This Market Prediction Will Cost You $$

|November 28, 2023
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Is anyone else having déjà vu?

The consensus market call going into 2023 was that the U.S. would slide into recession.

Everyone from Jamie Dimon and Ray Dalio to Elon Musk expected the U.S. economy to contract.

Instead, the opposite has happened. While the U.S. economy is far from being in perfect shape, it grew at 4.9% last quarter, unemployment is still under 4% and consumer spending is proving to be surprisingly durable.

Yet the calls for a 2024 recession are starting to heat up… with the same cast of characters again calling for an economic contraction…

Business Insider

While there are signs pointing to a recession (like the steepening yield curve), there are three tailwinds that imply the economic expansion we’ve seen in 2023 may continue into 2024.

Tailwind No. 1: Falling Energy Prices

One of the most common questions I get asked is whether prices will ever come back down.

It’s a valid question. Inflation has eaten away nearly 20% of consumer buying power since 2020.

But while many price increases are here to stay, consumers are at least getting relief at the pump. Oil prices are down to a three-month low. It’s not due to demand. It’s due to supply – U.S. oil production is currently at all-time highs.

U.S. Oil production

Falling oil prices should act as a buffer for consumers. But as I’m about to show you, America’s house is in better order than you might think.

Tailwind No. 2: U.S. Household Finances

I know this will come as a surprise to many of you… but the U.S. consumer hasn’t been this strong in years.

Recent data from the Federal Reserve shows American household wealth has gone up dramatically since the pandemic.

And yes, all the data is inflation-adjusted. Median family net worth surged 35% on an inflation-adjusted basis between 2019 and 2022.

And the median American has around $8,000 in liquid cash, in addition to any other assets they may hold.

That thoroughly debunks clickbait headlines like this…


And while wages have had trouble keeping up with inflation, inflation-adjusted before-tax family income is currently at all-time highs…

Family Income Is Rising

Over two-thirds of the U.S. economy is driven by personal spending. If the engine of the economy is still in good shape, then the economy should continue to expand.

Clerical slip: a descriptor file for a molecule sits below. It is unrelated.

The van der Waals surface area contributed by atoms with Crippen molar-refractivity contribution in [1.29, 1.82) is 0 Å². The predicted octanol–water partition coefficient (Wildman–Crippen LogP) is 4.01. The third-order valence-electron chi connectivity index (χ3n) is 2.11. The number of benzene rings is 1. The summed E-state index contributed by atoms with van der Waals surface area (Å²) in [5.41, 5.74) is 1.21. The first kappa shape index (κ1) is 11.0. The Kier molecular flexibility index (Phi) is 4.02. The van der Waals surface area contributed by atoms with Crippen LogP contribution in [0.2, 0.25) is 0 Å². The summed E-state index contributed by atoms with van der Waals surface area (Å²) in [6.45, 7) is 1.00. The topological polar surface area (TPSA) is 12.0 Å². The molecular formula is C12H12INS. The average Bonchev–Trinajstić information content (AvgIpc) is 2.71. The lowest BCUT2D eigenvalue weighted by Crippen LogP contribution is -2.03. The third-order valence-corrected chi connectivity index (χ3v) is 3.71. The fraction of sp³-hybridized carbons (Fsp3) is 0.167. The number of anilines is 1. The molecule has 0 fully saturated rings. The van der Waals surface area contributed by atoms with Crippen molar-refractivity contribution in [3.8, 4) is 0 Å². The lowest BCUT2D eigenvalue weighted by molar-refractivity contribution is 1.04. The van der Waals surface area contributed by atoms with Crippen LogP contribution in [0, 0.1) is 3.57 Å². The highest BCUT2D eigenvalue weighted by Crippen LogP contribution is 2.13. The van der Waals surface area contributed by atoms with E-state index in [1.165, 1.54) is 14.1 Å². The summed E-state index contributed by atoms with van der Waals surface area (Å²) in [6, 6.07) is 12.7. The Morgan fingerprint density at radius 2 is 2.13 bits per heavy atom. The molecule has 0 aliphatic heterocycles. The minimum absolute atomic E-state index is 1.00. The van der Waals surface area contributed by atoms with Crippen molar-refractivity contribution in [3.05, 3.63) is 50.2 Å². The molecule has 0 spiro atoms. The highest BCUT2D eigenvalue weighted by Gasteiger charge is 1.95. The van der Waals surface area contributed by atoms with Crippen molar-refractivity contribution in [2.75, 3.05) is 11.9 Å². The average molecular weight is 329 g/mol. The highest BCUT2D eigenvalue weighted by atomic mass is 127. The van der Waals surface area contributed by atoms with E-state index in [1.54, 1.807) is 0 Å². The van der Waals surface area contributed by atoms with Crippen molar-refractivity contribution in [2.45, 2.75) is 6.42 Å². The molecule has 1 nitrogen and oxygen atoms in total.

Tailwind No. 3: U.S. Fiscal Spending

If there’s one thing the members of Congress agree on, it’s that the party in power gets to spend as much as it wants.

I don’t agree… but as the kids say, “It is what it is.”

And one thing the Biden administration has done is spend with impunity. The Inflation Reduction Act, for instance, includes billions in tax credits for electric vehicles, renewable energy production, carbon capture and other large construction initiatives.

That means there are billions of dollars running through the U.S. economy right now. Just look at total construction spending in the U.S…

Total construction spending

Back in 2001 and 2008, the U.S. saw either flatlining or declining construction spending. That is not expected to be the case over the next few years, and total construction spending is up 8% this year alone.

With that much capital expected to keep flowing into construction for the next few years, the “imminent recession” argument has major holes.

The Recession That Never Was

When I hear recession talk… all I can think about is this timeless phrase: “Economists have predicted 18 of the last three recessions.”

It’s very difficult to forecast what’s going to happen in a complex global economy.

Yes, there could be some unforeseen “black swan” event lurking around the corner…

But when you consider that oil prices are falling, U.S. households are in good shape and the government is spending – as Stanley Druckenmiller recently said – like “drunken sailors,” I don’t see much reason to believe a recession is likely.

And while I’m not calling a boom, I do expect the U.S. economy to keep plodding along.

Combine the factors outlined above with a Federal Reserve that’s done hiking interest rates, growing corporate earnings and a potential AI-induced productivity boom… and you should be able to see why I remain optimistic about the markets.

In my line of work, pessimists sound smart… but optimists make money.

I intend to keep making money.